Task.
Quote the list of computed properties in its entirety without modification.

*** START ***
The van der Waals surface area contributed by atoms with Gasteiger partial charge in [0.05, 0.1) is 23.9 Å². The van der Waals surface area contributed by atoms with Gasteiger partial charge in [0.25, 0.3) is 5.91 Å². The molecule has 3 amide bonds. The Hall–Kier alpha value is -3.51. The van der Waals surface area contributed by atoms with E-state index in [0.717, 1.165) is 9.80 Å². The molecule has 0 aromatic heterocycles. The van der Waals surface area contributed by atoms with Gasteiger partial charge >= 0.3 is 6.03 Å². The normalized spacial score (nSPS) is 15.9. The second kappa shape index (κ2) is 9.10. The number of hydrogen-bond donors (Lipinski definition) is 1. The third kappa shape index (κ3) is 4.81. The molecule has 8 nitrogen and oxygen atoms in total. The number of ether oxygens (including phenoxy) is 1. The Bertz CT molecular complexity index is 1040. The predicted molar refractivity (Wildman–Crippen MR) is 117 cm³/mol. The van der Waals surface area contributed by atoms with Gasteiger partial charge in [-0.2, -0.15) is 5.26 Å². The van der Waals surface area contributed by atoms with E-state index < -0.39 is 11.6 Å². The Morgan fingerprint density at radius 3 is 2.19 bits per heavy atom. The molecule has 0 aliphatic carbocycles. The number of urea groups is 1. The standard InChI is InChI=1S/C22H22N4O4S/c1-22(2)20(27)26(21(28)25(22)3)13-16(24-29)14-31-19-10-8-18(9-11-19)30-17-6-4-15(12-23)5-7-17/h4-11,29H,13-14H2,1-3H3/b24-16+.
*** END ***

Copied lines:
The van der Waals surface area contributed by atoms with Gasteiger partial charge in [0.05, 0.1) is 23.9 Å². The van der Waals surface area contributed by atoms with Gasteiger partial charge in [0.25, 0.3) is 5.91 Å². The molecule has 3 amide bonds. The Hall–Kier alpha value is -3.51. The van der Waals surface area contributed by atoms with E-state index in [0.717, 1.165) is 9.80 Å². The molecule has 0 aromatic heterocycles. The van der Waals surface area contributed by atoms with Gasteiger partial charge >= 0.3 is 6.03 Å². The normalized spacial score (nSPS) is 15.9. The second kappa shape index (κ2) is 9.10. The number of hydrogen-bond donors (Lipinski definition) is 1. The third kappa shape index (κ3) is 4.81. The molecule has 8 nitrogen and oxygen atoms in total. The number of ether oxygens (including phenoxy) is 1. The Bertz CT molecular complexity index is 1040. The predicted molar refractivity (Wildman–Crippen MR) is 117 cm³/mol. The van der Waals surface area contributed by atoms with Gasteiger partial charge in [-0.2, -0.15) is 5.26 Å². The van der Waals surface area contributed by atoms with E-state index < -0.39 is 11.6 Å². The Morgan fingerprint density at radius 3 is 2.19 bits per heavy atom. The molecule has 0 aliphatic carbocycles. The number of urea groups is 1. The standard InChI is InChI=1S/C22H22N4O4S/c1-22(2)20(27)26(21(28)25(22)3)13-16(24-29)14-31-19-10-8-18(9-11-19)30-17-6-4-15(12-23)5-7-17/h4-11,29H,13-14H2,1-3H3/b24-16+.